Friday, 23 September 2016

Vangelis: Rosetta - a review

The freshly released, signed copy of Vangelis's new studio album entitled Rosetta has just had its first couple of spins...

The concept album, as not long ago signaled on this blog, too, is dedicated to the European Space Agency's Rosetta mission - and it was triggered so-to-speak by a discussion between Vangelis and ESA astronaut René Kuipers in 2012.

Some of the tracks composed between 2012 and 2014 have been made available on the internet, so these gave fans a little insight into the mood of the planned album.

It does not disappoint at all... Whist it has all the elements of Vangelis's more recent orchestral style (e.g. the sonorities and characteristic arrangements we heard here and there in his Alexander soundtrack are present here, too), it does not commit the excesses of Mythodea...

The rich and emotional, characteristically electro-romantic, passages alternate with exquisitely delicate space music.

Listening to e.g. Sunlight or the opening track Origins, we hear the technologically and conceptually up-to-date version of the spacey Vangelis of the late 1970s, with all the characteristic sensitivity and delicate care for every corner of his sonic world.

Between the atmospheric space-ambient soundscapes and the massive quasi-orchestral tides, we have memorable melodic tracks like Rosetta or Elegy that remind one of the delicate and catchy motifs heard on albums like El Greco (either the soundtrack to the film or his quite different studio album of same title).

In some of the early tracks on this album one finds quite some dose of intricate and fast arpeggiator use, with rapidly changing patterns, which we have not heard for quite some years in Vangelis tracks.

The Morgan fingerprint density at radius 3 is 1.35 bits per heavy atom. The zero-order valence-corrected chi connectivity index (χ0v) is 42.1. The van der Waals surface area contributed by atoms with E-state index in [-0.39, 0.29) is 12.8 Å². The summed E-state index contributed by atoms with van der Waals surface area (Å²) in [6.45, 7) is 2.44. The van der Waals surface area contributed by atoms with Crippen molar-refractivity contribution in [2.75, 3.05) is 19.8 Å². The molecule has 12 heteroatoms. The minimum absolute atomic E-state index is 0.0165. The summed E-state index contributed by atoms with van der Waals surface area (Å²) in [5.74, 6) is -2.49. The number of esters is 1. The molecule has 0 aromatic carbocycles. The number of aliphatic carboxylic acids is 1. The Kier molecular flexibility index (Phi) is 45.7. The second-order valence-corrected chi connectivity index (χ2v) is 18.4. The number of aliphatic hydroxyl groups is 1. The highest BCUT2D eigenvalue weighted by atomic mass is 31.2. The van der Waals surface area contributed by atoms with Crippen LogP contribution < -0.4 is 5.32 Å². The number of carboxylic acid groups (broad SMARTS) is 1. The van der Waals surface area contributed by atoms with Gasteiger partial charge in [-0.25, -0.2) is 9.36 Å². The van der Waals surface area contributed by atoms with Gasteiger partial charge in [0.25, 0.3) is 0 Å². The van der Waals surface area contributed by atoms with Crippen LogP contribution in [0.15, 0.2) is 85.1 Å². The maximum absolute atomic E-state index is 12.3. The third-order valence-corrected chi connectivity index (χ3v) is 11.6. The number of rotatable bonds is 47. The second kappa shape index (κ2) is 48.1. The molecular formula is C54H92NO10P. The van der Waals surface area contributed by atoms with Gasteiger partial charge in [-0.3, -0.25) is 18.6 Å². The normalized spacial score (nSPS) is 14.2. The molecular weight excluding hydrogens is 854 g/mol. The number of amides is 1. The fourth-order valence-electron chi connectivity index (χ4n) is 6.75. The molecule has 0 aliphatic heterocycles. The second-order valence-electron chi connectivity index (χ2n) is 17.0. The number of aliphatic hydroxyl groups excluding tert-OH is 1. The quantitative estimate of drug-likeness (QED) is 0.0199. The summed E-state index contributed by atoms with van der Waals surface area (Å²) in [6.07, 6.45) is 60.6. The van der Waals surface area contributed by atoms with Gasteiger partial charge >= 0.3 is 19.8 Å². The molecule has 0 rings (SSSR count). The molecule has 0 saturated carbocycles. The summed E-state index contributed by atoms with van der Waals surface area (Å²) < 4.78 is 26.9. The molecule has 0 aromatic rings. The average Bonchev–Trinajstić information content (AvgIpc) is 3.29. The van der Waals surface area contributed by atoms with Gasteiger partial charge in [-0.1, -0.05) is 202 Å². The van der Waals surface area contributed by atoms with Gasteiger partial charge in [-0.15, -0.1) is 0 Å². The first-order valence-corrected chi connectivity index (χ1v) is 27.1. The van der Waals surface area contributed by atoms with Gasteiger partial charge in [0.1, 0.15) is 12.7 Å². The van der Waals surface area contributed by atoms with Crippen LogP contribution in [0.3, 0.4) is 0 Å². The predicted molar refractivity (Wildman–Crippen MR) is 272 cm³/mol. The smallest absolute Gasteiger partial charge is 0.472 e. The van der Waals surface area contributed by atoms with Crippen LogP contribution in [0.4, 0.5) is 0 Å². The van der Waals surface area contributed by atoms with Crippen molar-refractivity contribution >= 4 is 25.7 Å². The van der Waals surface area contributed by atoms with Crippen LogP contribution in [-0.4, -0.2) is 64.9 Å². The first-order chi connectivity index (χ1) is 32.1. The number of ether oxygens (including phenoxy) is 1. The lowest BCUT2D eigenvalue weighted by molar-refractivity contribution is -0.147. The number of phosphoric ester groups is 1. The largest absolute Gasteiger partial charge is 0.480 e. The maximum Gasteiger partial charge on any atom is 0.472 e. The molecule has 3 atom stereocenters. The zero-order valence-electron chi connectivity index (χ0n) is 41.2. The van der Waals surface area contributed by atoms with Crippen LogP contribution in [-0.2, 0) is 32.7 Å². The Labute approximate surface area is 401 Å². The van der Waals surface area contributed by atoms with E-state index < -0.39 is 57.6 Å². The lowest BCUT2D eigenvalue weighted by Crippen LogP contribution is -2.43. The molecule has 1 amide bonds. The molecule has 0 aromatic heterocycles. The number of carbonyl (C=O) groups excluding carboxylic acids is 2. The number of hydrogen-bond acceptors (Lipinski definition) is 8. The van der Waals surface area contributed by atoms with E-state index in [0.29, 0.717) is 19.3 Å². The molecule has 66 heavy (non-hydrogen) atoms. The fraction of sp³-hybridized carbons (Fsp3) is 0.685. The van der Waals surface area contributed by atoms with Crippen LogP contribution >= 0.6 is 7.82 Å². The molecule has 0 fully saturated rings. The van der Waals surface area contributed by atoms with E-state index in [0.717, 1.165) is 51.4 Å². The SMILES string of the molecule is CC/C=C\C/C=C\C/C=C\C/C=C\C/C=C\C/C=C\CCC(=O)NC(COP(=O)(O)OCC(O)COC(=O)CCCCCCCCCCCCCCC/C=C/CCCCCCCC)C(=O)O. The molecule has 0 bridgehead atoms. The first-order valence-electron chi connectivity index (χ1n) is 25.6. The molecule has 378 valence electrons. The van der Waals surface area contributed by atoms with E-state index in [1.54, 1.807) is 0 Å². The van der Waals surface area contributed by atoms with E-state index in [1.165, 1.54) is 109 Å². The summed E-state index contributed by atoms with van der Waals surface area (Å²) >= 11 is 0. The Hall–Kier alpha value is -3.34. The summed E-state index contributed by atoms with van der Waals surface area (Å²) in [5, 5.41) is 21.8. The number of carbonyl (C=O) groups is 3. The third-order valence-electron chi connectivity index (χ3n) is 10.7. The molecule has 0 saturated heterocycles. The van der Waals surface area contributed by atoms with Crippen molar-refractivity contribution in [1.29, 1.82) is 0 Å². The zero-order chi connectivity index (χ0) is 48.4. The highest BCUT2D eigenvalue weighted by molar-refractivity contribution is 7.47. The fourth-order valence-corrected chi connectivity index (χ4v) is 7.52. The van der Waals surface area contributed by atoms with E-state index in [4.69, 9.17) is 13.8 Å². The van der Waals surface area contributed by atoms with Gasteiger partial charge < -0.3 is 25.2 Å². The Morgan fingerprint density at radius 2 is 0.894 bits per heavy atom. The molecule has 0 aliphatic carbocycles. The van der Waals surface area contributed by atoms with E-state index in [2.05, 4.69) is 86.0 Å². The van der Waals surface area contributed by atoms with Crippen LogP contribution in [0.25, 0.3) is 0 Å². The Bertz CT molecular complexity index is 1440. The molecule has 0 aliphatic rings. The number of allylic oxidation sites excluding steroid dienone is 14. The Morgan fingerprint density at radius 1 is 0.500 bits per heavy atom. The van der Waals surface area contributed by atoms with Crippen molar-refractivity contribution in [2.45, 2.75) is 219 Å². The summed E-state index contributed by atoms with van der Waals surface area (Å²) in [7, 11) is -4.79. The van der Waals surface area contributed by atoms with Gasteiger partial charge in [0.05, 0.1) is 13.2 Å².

Perihelion is particularly interesting in this respect, with sequencer patterns and processed piano chords that will make Tangerine Dream fans perk up - especially as the chorused and rotary speaker-processed piano sound, with the bass sequencer pulses, is exactly what one can hear on Tangerine Dream classics like Rubycon. It is certainly a tribute to the space rock tracks of yesteryear, but it changes soon into a quiet meditation, then to resume its pulsating dynamism.

Elegy, after the tensions of Perihelion, is another gem of spacey meditation with delicate piano motifs - reminds one of the final tracks of El Greco (the studio album, not the soundtrack).

If the album started with a vast spacey overture, it ends with a floating, delicate piece, Return To The Void - the end of our sonic journey, until we press the play button again, of course... and it is very tempting to do so.

Yes, one can say that the album is a very digital affair, most of the sounds are eminently different from the former analog or analog-sounding patches - but with a typical warmth that always characterized Vangelis albums of even his most space-rock era.

It is a structurally and mood-wise impressively put together album, which resembles the sonic journeys that some of the Vangelis soundtrack albums take the listener on.

As Carl Walker from ESA mentioned about this album, when they played some of the tracks during Philae's landing: "When we put the images together with the music, we thought it was exactly how people would feel when they first saw the comet in close-up".

It is rather enchanting to hear Vangelis back in full force when it comes to visually inspiring, and originally visually inspired, concept albums.

Whilst his power to augment images with his music is well known and well appreciated, in this case, once again, Vangelis manages to create and augment imaginary visuals in the listener - even when the listener may not have ever seen any footage of the Rosetta mission...

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